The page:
Inherent Vice - SPOILERS!

Started by MacGuffin, October 01, 2014, 02:10:50 PM

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modage

Quote from: Something Spanish on March 02, 2015, 08:34:07 AM
probably thomas jefferson hallucination.
Oh shit, of course. That's what that is. Yep, good call.
Christopher Nolan's directive was clear to everyone in the cast and crew: Use CGI only as a last resort.

Alexandro

This is an endlessly hypnotic and entertaining movie. Not in the usual, audience friendly way, but in how it demands from you to be alert the whole time. Really, you can't do as much as blink during this film without missing some important development. I don't agree that this is a film where is best to not pay attention to the plot because it's so dense. I mean, that's all they talk about, and it's not like the film leaves that unresolved. The thing is that PTA is basically continuing what I've always felt was the most distinctive feature in The Master, which is the "nuts and bolts" approach to the narrative and editing.

I saw IV and tried my best, but by the end it was clear there were things I just didn't understand, characters I didn't fully grasp where they came from and why they were there, and a few details that when I re watched the next day turned out to be important. And yes, of course on second viewing the whole who dunnit plot was crystal clear, and the melancholic atmosphere more resonant. I commented about The Master that the film goes from scene to scene with such a fast tempo and dealing only with the most essential information (visual, narrative, performance wise) that audiences cannot keep up with it, give up and then accuse the film of being slow. With IV the same is happening (slow is now accompanied by incoherent), even though there are no loose ends in this film, beyond the unimportant details of how the Golden Fang works or it's actual reach in this world. The thing is that just like in The Master, this film is not waiting for anyone.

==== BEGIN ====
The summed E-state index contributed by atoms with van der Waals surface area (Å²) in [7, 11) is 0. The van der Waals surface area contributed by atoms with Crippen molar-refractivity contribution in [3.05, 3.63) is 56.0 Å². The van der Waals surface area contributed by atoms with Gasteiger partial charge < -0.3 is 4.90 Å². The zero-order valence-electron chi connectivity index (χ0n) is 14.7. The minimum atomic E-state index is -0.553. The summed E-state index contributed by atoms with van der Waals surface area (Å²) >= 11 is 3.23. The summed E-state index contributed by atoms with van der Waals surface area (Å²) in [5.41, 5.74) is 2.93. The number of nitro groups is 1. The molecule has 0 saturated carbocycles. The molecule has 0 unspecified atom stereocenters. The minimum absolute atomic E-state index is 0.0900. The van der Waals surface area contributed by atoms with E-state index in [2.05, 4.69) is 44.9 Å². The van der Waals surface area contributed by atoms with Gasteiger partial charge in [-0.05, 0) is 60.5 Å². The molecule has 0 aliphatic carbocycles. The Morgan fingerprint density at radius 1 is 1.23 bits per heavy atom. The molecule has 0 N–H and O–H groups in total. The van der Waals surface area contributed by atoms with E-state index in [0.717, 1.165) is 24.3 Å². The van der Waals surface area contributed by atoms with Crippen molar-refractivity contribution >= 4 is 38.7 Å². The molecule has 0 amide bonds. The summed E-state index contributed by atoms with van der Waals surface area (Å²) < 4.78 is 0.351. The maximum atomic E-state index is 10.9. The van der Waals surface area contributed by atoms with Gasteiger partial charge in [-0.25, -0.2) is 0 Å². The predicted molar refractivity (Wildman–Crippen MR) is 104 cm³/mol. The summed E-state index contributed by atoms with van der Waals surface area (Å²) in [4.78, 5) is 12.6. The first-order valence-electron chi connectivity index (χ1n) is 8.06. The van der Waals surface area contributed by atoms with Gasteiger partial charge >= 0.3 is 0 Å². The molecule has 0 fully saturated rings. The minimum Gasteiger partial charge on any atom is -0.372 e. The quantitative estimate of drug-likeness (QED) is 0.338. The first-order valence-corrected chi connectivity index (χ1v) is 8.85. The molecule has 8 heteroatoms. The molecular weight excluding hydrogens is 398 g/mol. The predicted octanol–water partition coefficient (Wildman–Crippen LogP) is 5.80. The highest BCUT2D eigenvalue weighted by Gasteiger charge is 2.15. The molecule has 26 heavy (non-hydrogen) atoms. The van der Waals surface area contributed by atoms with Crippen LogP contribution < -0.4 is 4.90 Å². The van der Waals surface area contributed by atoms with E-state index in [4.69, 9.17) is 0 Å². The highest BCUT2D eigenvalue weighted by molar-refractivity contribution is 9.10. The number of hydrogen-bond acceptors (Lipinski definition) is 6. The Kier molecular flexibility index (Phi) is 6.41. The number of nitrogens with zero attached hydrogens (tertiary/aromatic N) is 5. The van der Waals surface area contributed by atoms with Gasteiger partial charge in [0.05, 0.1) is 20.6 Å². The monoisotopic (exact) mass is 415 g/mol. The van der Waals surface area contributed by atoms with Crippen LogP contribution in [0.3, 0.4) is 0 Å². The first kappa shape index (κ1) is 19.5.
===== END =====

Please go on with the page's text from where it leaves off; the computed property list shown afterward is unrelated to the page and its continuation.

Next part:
Take the first scene, where the plot is set. It just starts. And characters waste no time explaining anything to us more than once. If you don't follow the intricacies of this setup only in this one scene alone, you're already lost before the 10 minute mark. The film keeps this pace all through it. Essential information (again plot-wise, character, visual, narrative-wise) is given like a clock, and it's a testament to PTA's brilliance that within this merciless discipline he manages to create a languid, relaxed and at the same time funny, paranoid and melancholic mood. The Master's story is like an Aesop's fable compared to the complexity of IV's plot, with many places, names, references, thrown in scene by scene. Sure, the film aims to portrait confusion and the feeling of being lost in a haze, but it's not actually abandoning it's plot and it's main character's essentials (it has been already been brilliantly pointed out here that Doc's arc has to do with recovering SOMETHING in light of his loss of Shasta, who's definitely gone after her first scene, and that something materializes in helping Coy to return home).

I'm very excited by what PTA is doing with narrative cinema. He might just be the only filmmaker within this trend to be actually exploring new ground and finding new ways to do strictly narrative films. I know he's an Apichatpong fan, but unlike him and many other auteurs who are basically on the other end of the cinema spectrum, he feels no need to extend takes endlessly or fill minutes with silence as a way to contemplation. He does the opposite, and I think he's on to something really special.

jenkins

Quote from: Alexandro on March 03, 2015, 11:48:26 AM
I don't agree that this is a film where is best to not pay attention to the plot because it's so dense.